From a “Fatherless” Daughter: The Best Father’s Day Gift Ever.

Via on Jun 17, 2012

I haven’t spoken to my father in almost 10 years.

I am not even sure if he’s still alive. I’d like to think that if he passed away, someone would have the decency to contact us, seeing as how my grandmother’s address and phone number has been the same for almost 60 years.

When I was a little girl, my dad hung the moon. It didn’t matter that he was rarely around, or only showed up when he felt like it. I didn’t care what anyone said about him, although my tiny ears should have never heard the things they did in the first place. I loved my father to pieces, loved him fiercely.

I was “Daddy’s girl,” even though Daddy was largely absent.

My biological mother mocked my enthusiasm and preference for my father, sarcastically referring to him as “Mr. Wonderful,” meanwhile quipping how there was nothing wonderful about him.

The things said about my father brought me to tears as a kid. I remember countless holidays I spent bawling my eyes out because I asked for my father and someone made some type of off-handed comment, thinking I didn’t/wouldn’t hear.

I heard, and it hurt.

Little ears have a big capacity for hearing.

I always came to his defense—a child, defending her hero.

The real heroes in the story, my grandparents, put up with the most hateful, spiteful words a child can ever say to their caretakers:  “You aren’t my real mom/dad,” followed by the inevitable smashing of some object, door slamming or otherwise destructive act by an out-of-control kid.

(Caretakers/Step parents:  If this is ever said to you, please know it isn’t about you. It’s about the kid missing the hell out of mommy/daddy.)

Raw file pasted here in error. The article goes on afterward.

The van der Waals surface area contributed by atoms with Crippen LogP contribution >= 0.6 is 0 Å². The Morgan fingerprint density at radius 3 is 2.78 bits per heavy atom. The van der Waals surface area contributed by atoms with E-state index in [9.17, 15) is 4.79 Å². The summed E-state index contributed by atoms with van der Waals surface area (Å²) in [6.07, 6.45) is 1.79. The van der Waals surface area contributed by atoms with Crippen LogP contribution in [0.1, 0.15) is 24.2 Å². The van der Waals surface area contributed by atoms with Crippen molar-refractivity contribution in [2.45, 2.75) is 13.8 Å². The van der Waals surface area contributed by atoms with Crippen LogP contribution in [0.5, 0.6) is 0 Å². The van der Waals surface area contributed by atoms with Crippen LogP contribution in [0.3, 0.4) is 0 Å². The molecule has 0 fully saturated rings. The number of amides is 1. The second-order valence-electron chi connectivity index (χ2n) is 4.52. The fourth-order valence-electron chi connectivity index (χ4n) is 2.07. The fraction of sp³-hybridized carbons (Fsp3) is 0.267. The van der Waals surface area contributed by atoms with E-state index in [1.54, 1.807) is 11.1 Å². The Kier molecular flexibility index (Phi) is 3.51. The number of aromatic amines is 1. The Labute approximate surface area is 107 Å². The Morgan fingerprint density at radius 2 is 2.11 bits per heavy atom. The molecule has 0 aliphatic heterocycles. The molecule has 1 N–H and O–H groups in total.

Everything my dad said, I took to heart, and applied it to my life.

Like the time I got suspended from phys ed. in first grade for slapping a little boy across the face with a jump rope, because my daddy said, “If you ever get into a fight, and you can’t beat them with your fists, pick up something bigger and hit them with it.”

When my dad was MIA, which was more often than not, he used to send me cards for my birthday, Easter, even Halloween. I used to run and show my grandma how pretty his handwriting was. I would trace over it, trying to make my signature look like his.

Everyone says I look just like my father. Occasionally, when I look in the mirror, I catch a glimpse of him, and then I quickly find myself staring back at my own reflection, as if I’ve seen a ghost.

I owe my father my life for helping to bring me into this world. But more importantly, I owe my father gratitude for the gifts he has given me aside from the gift of life.

My father stepping aside to allow someone else to raise me afforded me a life he wasn’t capable of providing—a life of stability, of unconditional love, with the two greatest, most beautiful people I will ever know—my grandparents.

I wouldn’t be me if not for the experiences I’ve been through, and I have to say I like who I am, and who I am becoming.

My dad, and the way he lived his life, has lot to do with who I became.

My father is also the one who gave me a name.